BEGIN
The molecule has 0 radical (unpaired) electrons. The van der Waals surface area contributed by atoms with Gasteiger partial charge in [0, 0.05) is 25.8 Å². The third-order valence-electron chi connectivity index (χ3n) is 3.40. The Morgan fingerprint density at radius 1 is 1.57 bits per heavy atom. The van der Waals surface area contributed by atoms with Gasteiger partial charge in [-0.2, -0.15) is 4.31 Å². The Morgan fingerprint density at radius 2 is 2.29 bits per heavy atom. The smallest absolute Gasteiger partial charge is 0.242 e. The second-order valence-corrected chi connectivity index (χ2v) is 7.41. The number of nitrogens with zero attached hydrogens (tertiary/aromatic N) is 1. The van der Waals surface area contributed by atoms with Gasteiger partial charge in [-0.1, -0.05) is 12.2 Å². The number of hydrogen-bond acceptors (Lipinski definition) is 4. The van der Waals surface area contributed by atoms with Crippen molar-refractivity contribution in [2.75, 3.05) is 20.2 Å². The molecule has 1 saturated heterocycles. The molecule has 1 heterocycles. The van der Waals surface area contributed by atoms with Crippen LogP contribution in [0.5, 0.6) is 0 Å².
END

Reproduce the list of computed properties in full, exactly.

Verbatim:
The molecule has 0 radical (unpaired) electrons. The van der Waals surface area contributed by atoms with Gasteiger partial charge in [0, 0.05) is 25.8 Å². The third-order valence-electron chi connectivity index (χ3n) is 3.40. The Morgan fingerprint density at radius 1 is 1.57 bits per heavy atom. The van der Waals surface area contributed by atoms with Gasteiger partial charge in [-0.2, -0.15) is 4.31 Å². The Morgan fingerprint density at radius 2 is 2.29 bits per heavy atom. The smallest absolute Gasteiger partial charge is 0.242 e. The second-order valence-corrected chi connectivity index (χ2v) is 7.41. The number of nitrogens with zero attached hydrogens (tertiary/aromatic N) is 1. The van der Waals surface area contributed by atoms with Gasteiger partial charge in [-0.1, -0.05) is 12.2 Å². The number of hydrogen-bond acceptors (Lipinski definition) is 4. The van der Waals surface area contributed by atoms with Crippen molar-refractivity contribution in [2.75, 3.05) is 20.2 Å². The molecule has 1 saturated heterocycles. The molecule has 1 heterocycles. The van der Waals surface area contributed by atoms with Crippen LogP contribution in [0.5, 0.6) is 0 Å².